The defendant, who had been charged with the crime of larceny in the first degree and who had pleaded nolo contendere, appealed to this court following the trial court's denial of his motion, filed more than two weeks after he was sentenced, to withdraw his plea. Held that, because the rules of practice (720) prohibit the withdrawal of a plea of guilty or of nolo contendere "after the conclusion of the proceeding at which the sentencing was imposed," and because the defendant's plea was, on the record, knowing and voluntary, the trial court did not err in denying the motion to withdraw.
Argued May 7, 1985
Decision released July 23, 1985
Information charging the defendant with the crime of larceny in the first degree, brought to the Superior Court in the judicial district of Fairfield and presented to the court, Melville, J., on a plea of nolo contendere; judgment of guilty; thereafter the court denied the defendant's motion to withdraw his plea and his motion to reargue, from which the defendant appealed. No error.
Laurence S. Hopkins, assistant public defender, for the appellant (defendant).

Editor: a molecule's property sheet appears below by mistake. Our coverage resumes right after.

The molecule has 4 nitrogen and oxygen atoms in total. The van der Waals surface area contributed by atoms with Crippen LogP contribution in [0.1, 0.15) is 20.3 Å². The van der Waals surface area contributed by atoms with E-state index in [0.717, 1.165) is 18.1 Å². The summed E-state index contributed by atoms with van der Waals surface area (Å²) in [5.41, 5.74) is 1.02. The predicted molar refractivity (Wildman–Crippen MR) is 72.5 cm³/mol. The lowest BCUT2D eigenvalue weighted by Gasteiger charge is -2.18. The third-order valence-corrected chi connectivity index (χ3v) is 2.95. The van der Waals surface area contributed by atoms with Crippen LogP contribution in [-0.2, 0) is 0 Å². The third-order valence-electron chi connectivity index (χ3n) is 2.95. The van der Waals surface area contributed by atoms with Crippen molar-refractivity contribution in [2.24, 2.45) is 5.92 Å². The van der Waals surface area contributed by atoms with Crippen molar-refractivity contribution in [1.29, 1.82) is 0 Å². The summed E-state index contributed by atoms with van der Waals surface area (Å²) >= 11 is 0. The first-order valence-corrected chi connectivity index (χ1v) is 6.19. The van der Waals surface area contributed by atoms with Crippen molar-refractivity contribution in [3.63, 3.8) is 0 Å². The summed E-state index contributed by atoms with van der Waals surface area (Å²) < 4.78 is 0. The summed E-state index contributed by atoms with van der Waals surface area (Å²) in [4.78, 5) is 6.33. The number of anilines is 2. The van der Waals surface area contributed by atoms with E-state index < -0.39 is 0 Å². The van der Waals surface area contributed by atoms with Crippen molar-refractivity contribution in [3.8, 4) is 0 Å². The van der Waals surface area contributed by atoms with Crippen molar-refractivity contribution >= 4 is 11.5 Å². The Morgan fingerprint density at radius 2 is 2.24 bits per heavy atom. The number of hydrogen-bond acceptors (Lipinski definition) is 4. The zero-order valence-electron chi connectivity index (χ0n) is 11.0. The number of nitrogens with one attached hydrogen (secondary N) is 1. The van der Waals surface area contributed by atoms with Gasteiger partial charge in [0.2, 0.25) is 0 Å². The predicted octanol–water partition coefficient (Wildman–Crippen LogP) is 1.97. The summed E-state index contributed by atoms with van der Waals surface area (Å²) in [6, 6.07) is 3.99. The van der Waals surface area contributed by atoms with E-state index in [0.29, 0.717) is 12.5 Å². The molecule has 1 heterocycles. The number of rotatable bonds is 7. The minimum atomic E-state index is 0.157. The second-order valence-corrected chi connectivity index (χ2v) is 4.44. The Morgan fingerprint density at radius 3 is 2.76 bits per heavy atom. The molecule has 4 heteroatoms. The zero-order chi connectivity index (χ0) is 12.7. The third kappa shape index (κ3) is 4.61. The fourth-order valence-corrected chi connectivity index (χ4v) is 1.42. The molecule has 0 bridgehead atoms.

Robert A. Lacobelle, assistant state's attorney, with whom, on the brief, was Donald A. Browne, state's attorney, for the appellee (state).
On May 9, 1984, the defendant entered a written plea of nolo contendere to the charge of larceny in the first degree as defined in General Statutes 53a-119 and 53a-122 (a)(3). The plea was accepted by the court, Melville, J., and, following the defendant's waiver of his right to a presentence investigation report, he was sentenced, pursuant to an earlier plea bargain, to a term of five years in prison, suspended after three years, with one year of probation. On May 24, 1984, however, more than two weeks after he had been sentenced, the defendant filed a motion to withdraw his earlier plea of nolo contendere. The motion was denied by the court on May 30, 1984. The defendant has appealed, claiming that the trial court erred in denying his motion to withdraw his plea of nolo contendere because the state's failure to provide exculpatory evidence nullified the voluntary and intelligent character of his plea. We find no error in the trial court's ruling.